Entrepreneurship has rocketed in the past 50 years, even more so when the digital age came into play; giving people the freedom to not only work for themselves but to also work remotely online. Thanks to the internet, it is easy to advertise your services through social media and various free platforms, consistently reaching markets without borders like never before. Digital platforms and technology make it easier for business owners to communicate with their customers, with little need to do business face to face.
Setting up on your own has never been easier and many who do this, register as a Sole Trader.
There are approximately 2.5 million Sole Traders in the UK today, it is a popular avenue for budding entrepreneurs wanting to start on their own as it gives them complete control of their business.
A Sole Trader is someone running a business as an individual, there is no legal distinction between the owner and the business.
As a Sole Trader, you will be personally responsible for any bills, losses, sales, and spending within your business. It is your responsibility to keep records of everything related to the business and pay your tax on time through self-assessment.
The obvious advantages of ‘being your own boss’ aside, setting up as a Sole Trader is easier and more cost-effective than setting up a limited company. Many freelancers or one-man bands begin as Sole Traders due to the ease of setting up and managing the admin that comes with it. It is also beneficial because you don’t have to rely on anyone else but yourself to make it a success.
Some advantages of being a Sole Trader are:
As a Sole Trader, you avoid all the extra paperwork you would have if you were setting up as a limited company. You don’t need to register at Companies House, appoint directors or shareholders, or keep a paper trail of annual accounts for corporation tax. You do need to keep a record of what sales and expenses your business has, however it’s much simpler than operating as a limited business as it’s only for a tax self-assessment.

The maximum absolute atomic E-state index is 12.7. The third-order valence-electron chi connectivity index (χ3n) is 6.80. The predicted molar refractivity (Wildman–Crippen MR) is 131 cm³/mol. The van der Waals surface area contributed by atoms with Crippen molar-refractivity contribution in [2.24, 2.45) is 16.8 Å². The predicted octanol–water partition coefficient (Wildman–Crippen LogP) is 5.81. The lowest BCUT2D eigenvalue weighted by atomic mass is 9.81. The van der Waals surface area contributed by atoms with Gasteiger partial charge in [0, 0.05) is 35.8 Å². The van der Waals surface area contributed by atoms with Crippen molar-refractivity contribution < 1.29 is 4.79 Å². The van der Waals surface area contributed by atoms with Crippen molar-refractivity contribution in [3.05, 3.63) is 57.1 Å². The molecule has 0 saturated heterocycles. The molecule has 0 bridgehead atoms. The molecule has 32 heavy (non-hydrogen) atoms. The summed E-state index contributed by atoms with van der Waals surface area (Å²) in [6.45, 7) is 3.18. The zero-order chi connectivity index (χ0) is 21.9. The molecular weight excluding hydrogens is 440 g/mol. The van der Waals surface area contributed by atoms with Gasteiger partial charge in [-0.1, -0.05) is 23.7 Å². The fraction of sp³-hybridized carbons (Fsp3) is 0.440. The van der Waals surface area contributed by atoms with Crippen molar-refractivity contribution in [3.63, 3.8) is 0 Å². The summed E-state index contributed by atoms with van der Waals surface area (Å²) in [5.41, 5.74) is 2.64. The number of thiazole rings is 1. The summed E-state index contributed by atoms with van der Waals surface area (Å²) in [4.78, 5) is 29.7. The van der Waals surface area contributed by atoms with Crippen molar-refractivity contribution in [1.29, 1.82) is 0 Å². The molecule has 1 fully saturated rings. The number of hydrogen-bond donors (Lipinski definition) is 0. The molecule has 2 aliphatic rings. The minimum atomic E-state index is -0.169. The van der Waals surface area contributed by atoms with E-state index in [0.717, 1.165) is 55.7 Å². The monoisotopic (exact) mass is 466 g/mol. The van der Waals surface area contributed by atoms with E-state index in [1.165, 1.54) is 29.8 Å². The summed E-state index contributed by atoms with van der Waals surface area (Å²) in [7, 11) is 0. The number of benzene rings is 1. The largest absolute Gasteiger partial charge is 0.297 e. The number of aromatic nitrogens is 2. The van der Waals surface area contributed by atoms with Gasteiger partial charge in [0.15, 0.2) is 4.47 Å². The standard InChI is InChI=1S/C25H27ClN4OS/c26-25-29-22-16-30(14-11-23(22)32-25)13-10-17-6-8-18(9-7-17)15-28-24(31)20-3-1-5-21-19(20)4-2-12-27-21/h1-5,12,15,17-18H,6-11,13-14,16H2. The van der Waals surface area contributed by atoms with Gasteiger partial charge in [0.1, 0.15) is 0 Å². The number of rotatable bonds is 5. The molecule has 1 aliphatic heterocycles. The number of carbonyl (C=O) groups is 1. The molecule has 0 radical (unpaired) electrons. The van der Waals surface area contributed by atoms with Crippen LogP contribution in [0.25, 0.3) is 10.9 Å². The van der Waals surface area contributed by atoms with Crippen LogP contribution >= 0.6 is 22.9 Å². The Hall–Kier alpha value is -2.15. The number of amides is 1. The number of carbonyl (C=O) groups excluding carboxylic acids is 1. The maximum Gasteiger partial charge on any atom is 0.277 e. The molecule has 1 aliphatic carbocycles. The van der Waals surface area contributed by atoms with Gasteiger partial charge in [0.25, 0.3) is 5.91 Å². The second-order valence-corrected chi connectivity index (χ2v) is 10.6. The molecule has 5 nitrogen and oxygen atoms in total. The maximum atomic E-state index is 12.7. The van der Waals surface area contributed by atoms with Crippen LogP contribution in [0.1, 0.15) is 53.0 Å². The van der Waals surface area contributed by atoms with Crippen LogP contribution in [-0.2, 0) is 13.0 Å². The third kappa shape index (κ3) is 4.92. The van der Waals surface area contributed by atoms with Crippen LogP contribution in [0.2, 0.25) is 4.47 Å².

Another benefit is you can avoid having to deal with IR35, as these HMRC rules don’t apply to Sole Traders, only Limited Companies.
As a director of a limited company, your details will be stored and accessible at Companies House; such as your address, date of birth and any other businesses you are connected to (including previous business ventures). However, if you are a Sole Trader you do not need to state any information and are protected by HMRC’s taxpayer confidentiality rules.
This gives your competition less to know about you which makes it difficult for them to compete with you in your marketplace.
Unlike a limited company, you will not need to appoint any solicitors or formation agents to help you set up. You also don’t have to register and maintain your business name at Companies House at an annual fee. There are many tools out there to invoice and upload receipts to a system automatically from accounting software such as Xero, helping you to calculate your tax ready for your self-assessment as a Sole Trader, therefore you could also cut costs in hiring an accountant if finances aren’t your strong point.
Another advantage of being a Sole Trader is all post-tax profits will be yours, as well as all the decision making. As a Limited Business, you may need to consult shareholders of any changes before making them and give them a cut of the earnings, however as a Sole Trader you have the freedom to do what you want to earn the money for yourself.
Setting up as a Sole Trader is fairly simple unless you need industry-specific licenses to run your business, all you have to worry about in legalities is HMRC.
You need to:
As soon as you’ve done this and registered your business name you are good to go and can start trading as a Sole Trader right away. It is worth noting that there are a few rules to follow when naming your business, you can see advice here.
You are taxed as an individual and will have to complete a self-assessment form. To aid you in doing this, keep your invoices, receipts and all documentation regarding money coming in and out of your business. This will make it easier when it comes to telling HMRC how much you have earned to be taxed on and claiming back any expenses you are entitled to.
For everything, you need to know about tax dates, read our important tax dates article.